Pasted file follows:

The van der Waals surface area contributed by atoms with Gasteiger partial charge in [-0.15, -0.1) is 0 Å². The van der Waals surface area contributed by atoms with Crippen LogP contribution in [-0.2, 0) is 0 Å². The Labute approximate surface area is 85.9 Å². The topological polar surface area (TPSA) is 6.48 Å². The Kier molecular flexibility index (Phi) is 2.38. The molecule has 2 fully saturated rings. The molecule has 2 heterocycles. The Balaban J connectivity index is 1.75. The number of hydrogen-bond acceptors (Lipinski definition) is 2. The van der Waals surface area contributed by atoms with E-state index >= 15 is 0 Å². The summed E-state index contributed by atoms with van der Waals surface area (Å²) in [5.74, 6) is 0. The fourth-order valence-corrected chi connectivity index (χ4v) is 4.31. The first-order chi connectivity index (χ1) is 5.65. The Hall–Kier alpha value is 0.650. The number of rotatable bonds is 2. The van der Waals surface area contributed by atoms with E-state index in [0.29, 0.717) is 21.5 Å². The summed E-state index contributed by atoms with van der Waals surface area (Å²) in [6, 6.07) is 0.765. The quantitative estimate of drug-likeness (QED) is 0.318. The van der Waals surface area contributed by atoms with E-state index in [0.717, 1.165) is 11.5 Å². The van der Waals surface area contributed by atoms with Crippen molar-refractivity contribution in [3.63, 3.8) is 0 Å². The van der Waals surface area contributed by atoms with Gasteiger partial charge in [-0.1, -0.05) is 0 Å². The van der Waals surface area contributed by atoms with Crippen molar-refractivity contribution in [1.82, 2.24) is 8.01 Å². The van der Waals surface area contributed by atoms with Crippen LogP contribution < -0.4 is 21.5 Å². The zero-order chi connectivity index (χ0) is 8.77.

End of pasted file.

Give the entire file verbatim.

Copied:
The van der Waals surface area contributed by atoms with Gasteiger partial charge in [-0.15, -0.1) is 0 Å². The van der Waals surface area contributed by atoms with Crippen LogP contribution in [-0.2, 0) is 0 Å². The Labute approximate surface area is 85.9 Å². The topological polar surface area (TPSA) is 6.48 Å². The Kier molecular flexibility index (Phi) is 2.38. The molecule has 2 fully saturated rings. The molecule has 2 heterocycles. The Balaban J connectivity index is 1.75. The number of hydrogen-bond acceptors (Lipinski definition) is 2. The van der Waals surface area contributed by atoms with E-state index >= 15 is 0 Å². The summed E-state index contributed by atoms with van der Waals surface area (Å²) in [5.74, 6) is 0. The fourth-order valence-corrected chi connectivity index (χ4v) is 4.31. The first-order chi connectivity index (χ1) is 5.65. The Hall–Kier alpha value is 0.650. The number of rotatable bonds is 2. The van der Waals surface area contributed by atoms with E-state index in [0.29, 0.717) is 21.5 Å². The summed E-state index contributed by atoms with van der Waals surface area (Å²) in [6, 6.07) is 0.765. The quantitative estimate of drug-likeness (QED) is 0.318. The van der Waals surface area contributed by atoms with E-state index in [0.717, 1.165) is 11.5 Å². The van der Waals surface area contributed by atoms with Crippen molar-refractivity contribution in [3.63, 3.8) is 0 Å². The van der Waals surface area contributed by atoms with Gasteiger partial charge in [-0.1, -0.05) is 0 Å². The van der Waals surface area contributed by atoms with Crippen molar-refractivity contribution in [1.82, 2.24) is 8.01 Å². The van der Waals surface area contributed by atoms with Crippen LogP contribution < -0.4 is 21.5 Å². The zero-order chi connectivity index (χ0) is 8.77.